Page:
In his American debut, Grose tells a little-known story of a pacifist pastor and the heroic Huguenot population of a plateau in France. These are the ordinary people of a handful of parishes who saved thousands from the Nazis.
Word spread quickly that the villages around Le Chambon-sur-Lignon would help not only Jews, but also illegal aliens and young men avoiding deportation to Germany’s factories. Perhaps it was the Huguenot background of persecution that fostered a people who kept secrets, minded their own business and helped their fellow sufferers. When André Trocmé took over as pastor from Charles Guillon, he preached nonviolent resistance and love of one's enemies. The plateau was a popular summer vacation spot and had little other attraction. There were no minerals, agriculture or wine production, which a nation at war might requisition, so it was effectively a safe haven. As a vacation spot, it had a wealth of guesthouses and hotels. All the pieces fell into place for the plateau after Trocmé met a Quaker who convinced him to take in children released from prison camps. Guillon moved to Geneva, where he was able to channel cash from American Quakers into the area. Oscar Rosowsky, an 18-year-old Latvian typewriter repairman, was a master forger, and Virginia Hall, an American spy, arranged for parachute supply drops after D-Day. In addition, some of the most important players in this operation were the Boy Scouts. Trocmé and many of his guides were Scouts with survival skills, and they were able to lead escapees safely to Switzerland. Almost everyone in the region took in at least one refugee, and they were so discreet that few neighbors knew of the others’ actions. The author ably narrates this inspiring story of “the courage and leadership of some remarkable men and women.”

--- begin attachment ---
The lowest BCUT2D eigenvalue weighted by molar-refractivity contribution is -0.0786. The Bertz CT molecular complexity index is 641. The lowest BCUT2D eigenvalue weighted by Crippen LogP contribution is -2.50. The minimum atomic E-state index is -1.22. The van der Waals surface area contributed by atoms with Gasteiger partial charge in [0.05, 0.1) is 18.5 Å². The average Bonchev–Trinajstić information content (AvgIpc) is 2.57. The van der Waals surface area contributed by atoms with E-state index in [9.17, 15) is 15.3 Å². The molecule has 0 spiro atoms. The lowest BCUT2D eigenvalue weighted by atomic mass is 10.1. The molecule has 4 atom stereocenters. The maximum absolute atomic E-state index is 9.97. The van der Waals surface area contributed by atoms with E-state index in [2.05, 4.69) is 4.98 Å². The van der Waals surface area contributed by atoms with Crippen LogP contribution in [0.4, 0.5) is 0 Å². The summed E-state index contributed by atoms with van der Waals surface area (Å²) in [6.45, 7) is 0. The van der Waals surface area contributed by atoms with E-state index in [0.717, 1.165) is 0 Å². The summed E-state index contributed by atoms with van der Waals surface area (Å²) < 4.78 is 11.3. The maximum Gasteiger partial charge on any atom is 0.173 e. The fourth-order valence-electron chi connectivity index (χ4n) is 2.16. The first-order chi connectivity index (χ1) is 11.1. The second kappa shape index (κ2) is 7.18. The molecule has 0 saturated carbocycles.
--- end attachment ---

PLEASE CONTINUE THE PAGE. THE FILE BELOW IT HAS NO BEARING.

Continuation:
In chronicling the daring activity that went on for years, Grose keeps readers on edge with a heartwarming story of ordinary heroes who just did what was required.